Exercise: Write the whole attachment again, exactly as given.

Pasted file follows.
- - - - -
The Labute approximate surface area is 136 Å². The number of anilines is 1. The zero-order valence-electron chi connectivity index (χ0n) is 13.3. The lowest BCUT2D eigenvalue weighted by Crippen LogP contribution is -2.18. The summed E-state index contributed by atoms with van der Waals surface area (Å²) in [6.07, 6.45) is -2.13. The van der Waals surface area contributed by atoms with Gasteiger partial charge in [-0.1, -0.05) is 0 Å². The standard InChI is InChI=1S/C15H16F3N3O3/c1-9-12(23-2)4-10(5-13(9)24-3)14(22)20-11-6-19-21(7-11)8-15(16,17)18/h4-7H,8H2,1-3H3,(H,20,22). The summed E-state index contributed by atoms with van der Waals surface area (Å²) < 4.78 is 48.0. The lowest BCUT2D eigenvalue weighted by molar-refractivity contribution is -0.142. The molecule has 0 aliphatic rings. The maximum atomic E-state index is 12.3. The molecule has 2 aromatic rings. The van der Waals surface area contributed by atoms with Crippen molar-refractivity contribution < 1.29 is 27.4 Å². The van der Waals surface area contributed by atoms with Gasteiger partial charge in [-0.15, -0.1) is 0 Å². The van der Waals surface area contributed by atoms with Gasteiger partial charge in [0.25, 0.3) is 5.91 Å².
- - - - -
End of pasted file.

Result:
The Labute approximate surface area is 136 Å². The number of anilines is 1. The zero-order valence-electron chi connectivity index (χ0n) is 13.3. The lowest BCUT2D eigenvalue weighted by Crippen LogP contribution is -2.18. The summed E-state index contributed by atoms with van der Waals surface area (Å²) in [6.07, 6.45) is -2.13. The van der Waals surface area contributed by atoms with Gasteiger partial charge in [-0.1, -0.05) is 0 Å². The standard InChI is InChI=1S/C15H16F3N3O3/c1-9-12(23-2)4-10(5-13(9)24-3)14(22)20-11-6-19-21(7-11)8-15(16,17)18/h4-7H,8H2,1-3H3,(H,20,22). The summed E-state index contributed by atoms with van der Waals surface area (Å²) < 4.78 is 48.0. The lowest BCUT2D eigenvalue weighted by molar-refractivity contribution is -0.142. The molecule has 0 aliphatic rings. The maximum atomic E-state index is 12.3. The molecule has 2 aromatic rings. The van der Waals surface area contributed by atoms with Crippen molar-refractivity contribution < 1.29 is 27.4 Å². The van der Waals surface area contributed by atoms with Gasteiger partial charge in [-0.15, -0.1) is 0 Å². The van der Waals surface area contributed by atoms with Gasteiger partial charge in [0.25, 0.3) is 5.91 Å².